US President Donald Trump's Monday order, which authorizes military personnel on the US-Mexico border to use lethal force, sparked a tense discussion within the Oval Office, according to a report by The Hill.
White House chief of staff John Kelly and US Homeland Security Secretary Kirstjen Nielsen objected to the order, saying it was beyond Trump's constitutional powers to do so.
They were confronted by senior policy adviser Stephen Miller; Chris Crane, president of the National Immigration and Customs Enforcement Council; and Brandon Judd, president of the border patrol union. All of them were adamant that the president was acting within the scope of his constitutional powers.
Nielsen and Kelly reportedly eventually conceded, with Kelly subsequently signing a cabinet order Wednesday allowing some troops to engage in law enforcement activities and use the lethal force, if needed.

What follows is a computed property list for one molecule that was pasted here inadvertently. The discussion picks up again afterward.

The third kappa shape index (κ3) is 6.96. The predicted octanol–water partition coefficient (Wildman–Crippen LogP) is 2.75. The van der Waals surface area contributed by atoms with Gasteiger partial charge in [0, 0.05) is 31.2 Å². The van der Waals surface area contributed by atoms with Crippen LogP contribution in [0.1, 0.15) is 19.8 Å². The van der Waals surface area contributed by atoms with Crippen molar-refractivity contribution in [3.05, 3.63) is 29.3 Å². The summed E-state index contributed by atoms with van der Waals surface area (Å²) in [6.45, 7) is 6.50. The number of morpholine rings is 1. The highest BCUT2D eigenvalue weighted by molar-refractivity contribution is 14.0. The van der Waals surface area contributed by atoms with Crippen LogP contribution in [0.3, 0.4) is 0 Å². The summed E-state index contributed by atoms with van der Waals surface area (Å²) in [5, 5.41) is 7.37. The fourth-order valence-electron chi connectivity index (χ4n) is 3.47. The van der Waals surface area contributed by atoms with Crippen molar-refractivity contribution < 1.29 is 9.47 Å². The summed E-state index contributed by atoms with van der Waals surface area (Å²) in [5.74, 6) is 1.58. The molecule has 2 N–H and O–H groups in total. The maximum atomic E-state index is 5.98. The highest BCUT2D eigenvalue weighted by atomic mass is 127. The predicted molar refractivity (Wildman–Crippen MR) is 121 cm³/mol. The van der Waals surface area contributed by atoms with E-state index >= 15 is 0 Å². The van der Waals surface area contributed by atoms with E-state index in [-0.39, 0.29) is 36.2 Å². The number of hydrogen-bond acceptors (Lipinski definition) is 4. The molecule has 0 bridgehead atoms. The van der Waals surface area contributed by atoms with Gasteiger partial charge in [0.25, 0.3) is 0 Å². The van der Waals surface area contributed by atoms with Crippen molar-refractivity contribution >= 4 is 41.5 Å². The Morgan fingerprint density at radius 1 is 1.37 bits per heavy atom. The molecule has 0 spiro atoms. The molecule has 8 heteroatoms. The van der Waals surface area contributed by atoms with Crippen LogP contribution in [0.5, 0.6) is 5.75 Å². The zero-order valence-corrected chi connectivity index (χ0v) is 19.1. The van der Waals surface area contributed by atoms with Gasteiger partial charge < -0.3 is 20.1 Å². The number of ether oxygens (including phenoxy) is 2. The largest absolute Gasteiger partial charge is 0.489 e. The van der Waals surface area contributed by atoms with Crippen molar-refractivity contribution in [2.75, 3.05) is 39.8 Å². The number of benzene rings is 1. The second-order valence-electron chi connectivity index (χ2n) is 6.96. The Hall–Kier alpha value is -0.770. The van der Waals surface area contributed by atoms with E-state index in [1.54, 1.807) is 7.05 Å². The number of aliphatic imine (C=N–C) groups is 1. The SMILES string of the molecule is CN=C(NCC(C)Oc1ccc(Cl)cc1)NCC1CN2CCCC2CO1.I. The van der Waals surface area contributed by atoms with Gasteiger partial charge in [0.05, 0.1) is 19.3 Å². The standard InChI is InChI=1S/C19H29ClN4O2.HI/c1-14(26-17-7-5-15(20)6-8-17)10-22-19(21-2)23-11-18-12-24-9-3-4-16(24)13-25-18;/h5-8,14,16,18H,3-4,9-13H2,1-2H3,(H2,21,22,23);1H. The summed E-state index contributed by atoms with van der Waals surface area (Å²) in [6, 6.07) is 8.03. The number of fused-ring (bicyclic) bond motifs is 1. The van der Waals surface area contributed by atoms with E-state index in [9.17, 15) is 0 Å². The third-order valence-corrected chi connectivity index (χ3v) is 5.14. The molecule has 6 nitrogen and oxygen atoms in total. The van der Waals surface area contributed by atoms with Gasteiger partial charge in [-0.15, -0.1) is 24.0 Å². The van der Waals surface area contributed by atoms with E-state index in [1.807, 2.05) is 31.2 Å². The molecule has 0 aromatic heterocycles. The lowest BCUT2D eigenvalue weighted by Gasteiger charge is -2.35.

"While a range of issues were discussed on a Monday call, the cabinet memo was not one of those topics. In reality, I have been clear: our agents and officers must have the ability to protect themselves, and to be protected by others, if they face critical situations on the border," Nielsen told Politico in a statement.
With the order in force, the troops may "perform those military protective activities that the Secretary of Defense determines are reasonably necessary," with "protective activities" including "a show or use of force (including lethal force, where necessary), crowd control, temporary detention, and cursory search."
On Thursday, Trump confirmed that he authorized the use of deadly force.
"If they have to, they're going to use lethal force. I've given the okay. If they have to. I hope they don't have to," he said.
Kelly and Nielsen are believed to be hanging on a thin rope, according to the Hill report. They are expected to be removed from from office in an upcoming administration staff overhaul, the report says, citing Trump's repetitive vocal disappointment with these two.